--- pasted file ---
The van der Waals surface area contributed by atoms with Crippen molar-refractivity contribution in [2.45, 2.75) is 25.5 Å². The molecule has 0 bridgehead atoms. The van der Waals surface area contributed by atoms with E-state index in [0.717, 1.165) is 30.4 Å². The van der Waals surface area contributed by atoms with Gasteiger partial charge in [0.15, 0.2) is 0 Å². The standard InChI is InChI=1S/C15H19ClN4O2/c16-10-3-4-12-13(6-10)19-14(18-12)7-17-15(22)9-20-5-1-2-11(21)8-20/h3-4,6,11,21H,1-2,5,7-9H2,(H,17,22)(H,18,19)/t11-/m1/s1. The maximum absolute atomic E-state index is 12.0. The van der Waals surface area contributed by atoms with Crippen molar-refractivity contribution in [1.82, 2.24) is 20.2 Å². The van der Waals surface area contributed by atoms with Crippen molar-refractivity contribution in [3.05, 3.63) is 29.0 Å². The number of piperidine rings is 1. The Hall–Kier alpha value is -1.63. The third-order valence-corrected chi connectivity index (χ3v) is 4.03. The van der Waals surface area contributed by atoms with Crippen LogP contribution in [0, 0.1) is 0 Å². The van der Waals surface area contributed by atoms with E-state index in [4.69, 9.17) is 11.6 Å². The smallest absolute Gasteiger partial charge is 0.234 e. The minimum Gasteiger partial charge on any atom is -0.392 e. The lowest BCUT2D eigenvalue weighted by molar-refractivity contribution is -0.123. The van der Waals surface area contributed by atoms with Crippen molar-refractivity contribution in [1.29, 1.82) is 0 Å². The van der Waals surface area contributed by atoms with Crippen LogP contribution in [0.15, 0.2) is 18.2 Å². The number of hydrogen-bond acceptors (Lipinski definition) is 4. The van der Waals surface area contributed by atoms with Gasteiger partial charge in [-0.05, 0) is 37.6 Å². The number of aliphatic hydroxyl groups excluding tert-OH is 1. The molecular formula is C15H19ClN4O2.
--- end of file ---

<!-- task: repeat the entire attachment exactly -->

The van der Waals surface area contributed by atoms with Crippen molar-refractivity contribution in [2.45, 2.75) is 25.5 Å². The molecule has 0 bridgehead atoms. The van der Waals surface area contributed by atoms with E-state index in [0.717, 1.165) is 30.4 Å². The van der Waals surface area contributed by atoms with Gasteiger partial charge in [0.15, 0.2) is 0 Å². The standard InChI is InChI=1S/C15H19ClN4O2/c16-10-3-4-12-13(6-10)19-14(18-12)7-17-15(22)9-20-5-1-2-11(21)8-20/h3-4,6,11,21H,1-2,5,7-9H2,(H,17,22)(H,18,19)/t11-/m1/s1. The maximum absolute atomic E-state index is 12.0. The van der Waals surface area contributed by atoms with Crippen molar-refractivity contribution in [1.82, 2.24) is 20.2 Å². The van der Waals surface area contributed by atoms with Crippen molar-refractivity contribution in [3.05, 3.63) is 29.0 Å². The number of piperidine rings is 1. The Hall–Kier alpha value is -1.63. The third-order valence-corrected chi connectivity index (χ3v) is 4.03. The van der Waals surface area contributed by atoms with Crippen LogP contribution in [0, 0.1) is 0 Å². The van der Waals surface area contributed by atoms with E-state index in [4.69, 9.17) is 11.6 Å². The smallest absolute Gasteiger partial charge is 0.234 e. The minimum Gasteiger partial charge on any atom is -0.392 e. The lowest BCUT2D eigenvalue weighted by molar-refractivity contribution is -0.123. The van der Waals surface area contributed by atoms with Crippen molar-refractivity contribution in [1.29, 1.82) is 0 Å². The van der Waals surface area contributed by atoms with Crippen LogP contribution in [0.15, 0.2) is 18.2 Å². The number of hydrogen-bond acceptors (Lipinski definition) is 4. The van der Waals surface area contributed by atoms with Gasteiger partial charge in [-0.05, 0) is 37.6 Å². The number of aliphatic hydroxyl groups excluding tert-OH is 1. The molecular formula is C15H19ClN4O2.